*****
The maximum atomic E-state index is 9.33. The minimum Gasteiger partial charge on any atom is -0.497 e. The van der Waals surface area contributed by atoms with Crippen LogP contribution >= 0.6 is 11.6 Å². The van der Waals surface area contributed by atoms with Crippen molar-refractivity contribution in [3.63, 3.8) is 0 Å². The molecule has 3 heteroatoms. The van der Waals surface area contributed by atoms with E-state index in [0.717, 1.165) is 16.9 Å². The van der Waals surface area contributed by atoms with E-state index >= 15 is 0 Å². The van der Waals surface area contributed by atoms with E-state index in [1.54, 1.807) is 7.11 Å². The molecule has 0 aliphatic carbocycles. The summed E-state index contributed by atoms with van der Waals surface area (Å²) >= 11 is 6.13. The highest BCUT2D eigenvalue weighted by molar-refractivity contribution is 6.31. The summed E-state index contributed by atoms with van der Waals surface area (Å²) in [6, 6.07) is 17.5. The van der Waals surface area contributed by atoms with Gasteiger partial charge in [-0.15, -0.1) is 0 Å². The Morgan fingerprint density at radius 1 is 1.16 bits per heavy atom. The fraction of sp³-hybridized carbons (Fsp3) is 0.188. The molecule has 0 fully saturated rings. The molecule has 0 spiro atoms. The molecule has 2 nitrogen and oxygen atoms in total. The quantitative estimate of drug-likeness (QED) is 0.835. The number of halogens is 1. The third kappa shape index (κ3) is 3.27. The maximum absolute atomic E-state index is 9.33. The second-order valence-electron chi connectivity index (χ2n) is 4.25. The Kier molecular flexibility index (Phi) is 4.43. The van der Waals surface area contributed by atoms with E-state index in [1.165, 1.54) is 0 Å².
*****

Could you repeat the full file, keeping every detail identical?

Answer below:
The maximum atomic E-state index is 9.33. The minimum Gasteiger partial charge on any atom is -0.497 e. The van der Waals surface area contributed by atoms with Crippen LogP contribution >= 0.6 is 11.6 Å². The van der Waals surface area contributed by atoms with Crippen molar-refractivity contribution in [3.63, 3.8) is 0 Å². The molecule has 3 heteroatoms. The van der Waals surface area contributed by atoms with E-state index in [0.717, 1.165) is 16.9 Å². The van der Waals surface area contributed by atoms with E-state index >= 15 is 0 Å². The van der Waals surface area contributed by atoms with E-state index in [1.54, 1.807) is 7.11 Å². The molecule has 0 aliphatic carbocycles. The summed E-state index contributed by atoms with van der Waals surface area (Å²) >= 11 is 6.13. The highest BCUT2D eigenvalue weighted by molar-refractivity contribution is 6.31. The summed E-state index contributed by atoms with van der Waals surface area (Å²) in [6, 6.07) is 17.5. The van der Waals surface area contributed by atoms with Gasteiger partial charge in [-0.15, -0.1) is 0 Å². The Morgan fingerprint density at radius 1 is 1.16 bits per heavy atom. The fraction of sp³-hybridized carbons (Fsp3) is 0.188. The molecule has 0 fully saturated rings. The molecule has 0 spiro atoms. The molecule has 2 nitrogen and oxygen atoms in total. The quantitative estimate of drug-likeness (QED) is 0.835. The number of halogens is 1. The third kappa shape index (κ3) is 3.27. The maximum absolute atomic E-state index is 9.33. The second-order valence-electron chi connectivity index (χ2n) is 4.25. The Kier molecular flexibility index (Phi) is 4.43. The van der Waals surface area contributed by atoms with E-state index in [1.165, 1.54) is 0 Å².